Working in a high-pressure environment is one of the largest contributors to increased stress levels. Throw in a pandemic, a young family and other household responsibilities and our stress levels can contribute to poor physical and mental health outcomes if left unchecked for long periods.
Stress levels - to a degree - can be managed* with timely interventions, applying some, or all of the techniques outlined below into our daily routine.
If done right, journaling forces and allows us to examine our behaviours and patterns - rather than letting them. We can make journaling purposeful and reflective by answering some of these questions:
• What worked well for me today?
• What could I have done differently, and how?
• What small step did I take to today or will I take tomorrow to get started to (i) solve a big problem, (ii) learn something new. (iii) set me up on a path to a new goal?
• Were my actions today reflective of the person I want to become?
• Was I deliberate with my decisions, or did I let life happen to me?
We all have good days and bad days, but falling into the trap of having a victim’s mentality can be a downward spiral
The purpose of practicing gratitude (and this hack can be integrated with journaling) is to be grateful for what we have or have achieved so far in our journey, but not at the expense of our ambitions or desires
Gratitude can significantly improve our health and wellbeing if practiced regularly (daily, if possible), and can include anything from your health, the health of your loved ones, having Wi-Fi at home (who isn’t grateful for this) or the comfort of having a roof over your head tonight.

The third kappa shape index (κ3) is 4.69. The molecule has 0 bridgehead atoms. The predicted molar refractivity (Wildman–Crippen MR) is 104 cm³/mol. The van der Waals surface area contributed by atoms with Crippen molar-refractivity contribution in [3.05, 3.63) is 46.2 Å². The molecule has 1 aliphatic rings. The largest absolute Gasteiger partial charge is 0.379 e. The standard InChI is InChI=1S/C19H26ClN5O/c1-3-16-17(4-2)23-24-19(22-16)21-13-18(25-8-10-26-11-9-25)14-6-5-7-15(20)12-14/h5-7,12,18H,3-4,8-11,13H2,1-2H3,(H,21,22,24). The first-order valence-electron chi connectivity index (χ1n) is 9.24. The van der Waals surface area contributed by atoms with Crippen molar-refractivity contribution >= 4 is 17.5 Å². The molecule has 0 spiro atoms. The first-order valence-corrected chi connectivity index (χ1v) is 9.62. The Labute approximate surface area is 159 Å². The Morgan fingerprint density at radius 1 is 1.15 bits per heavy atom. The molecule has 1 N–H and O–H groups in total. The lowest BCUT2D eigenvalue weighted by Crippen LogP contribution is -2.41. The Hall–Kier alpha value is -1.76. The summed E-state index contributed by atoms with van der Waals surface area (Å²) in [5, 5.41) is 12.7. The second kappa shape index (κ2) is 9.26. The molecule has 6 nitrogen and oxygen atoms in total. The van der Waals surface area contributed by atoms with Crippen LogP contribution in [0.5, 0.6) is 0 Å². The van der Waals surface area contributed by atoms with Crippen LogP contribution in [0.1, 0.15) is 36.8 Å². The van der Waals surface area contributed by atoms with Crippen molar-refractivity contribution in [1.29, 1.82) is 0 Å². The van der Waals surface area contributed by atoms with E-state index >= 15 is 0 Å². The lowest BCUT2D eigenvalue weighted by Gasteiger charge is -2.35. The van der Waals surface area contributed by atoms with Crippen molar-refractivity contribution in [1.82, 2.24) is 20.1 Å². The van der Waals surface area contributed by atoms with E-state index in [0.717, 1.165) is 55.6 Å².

As part of your journaling practice, include a gratitude list of at least 5 things – no matter how big or small – that you’re grateful for
This needn’t be a gruelling workout, but a moderate exercise – 30 mins a day, 5 days a week – that roughly amounts to 2.5 hours every week.
Whether this means taking a walk, going for a run, riding a bike, hitting the gym, doing yoga or just playing!
If you’re struggling for time – and we all are – try one or a combination of the following hacks:
• Instead of scrolling mindlessly through your social media first thing when you wake up, try a morning workout (or a walk)
• Have a walking meeting at work
• Get out of the office for lunch or after lunch (leave the phone behind!)
• Catching public transport? Skip a station
Aside from the physical benefits, movement can help manage depression symptoms, and can pay dividends in your profession by improving your cognitive ability, and helping alleviate anxiety and stress.
Feeding your curiosity
The next time you find yourself doomscrolling through YouTube or your social media feed, try typing into YouTube a skill that you’ve wanted to learn, e.g., “How to speak Spanish”, or “How to juggle”
Feeding your curiosity leads to stimulation of neural activity within your brain through the formation of more neural connections. This improves your learning capability and strengthens your mind.
Breaking away from something that is – by design – created to keep you hooked is easier said than done, but this is one of the easiest hacks to act on (but harder to maintain for some) if you find yourself suffering from brain clutter and overwhelm
But disconnecting from social media can:
• Free up your time!
• Free up your mental capacity – to think about the things that matter to you, not the Mediterranean holiday your best friend is on or the restaurant your colleague is dining in
• Reduce stress levels – constant engagement with social media platforms can lead to mental fatigue, depression, and impact your sleep patterns
• Be present, and explore the real world
If you have access to it, we highly recommend a viewing of ‘The Social Dilemma’ on Netflix
To conclude, there are numerous hacks we can incorporate into our lifestyle to manage our stress levels. One can always start with one of the above and stack more hacks every couple of days and build on your progress as a way to integrate the habit into her routine.
*If the steps outlined above aren’t working, it may be worthwhile getting in contact with a medical / mental health professional.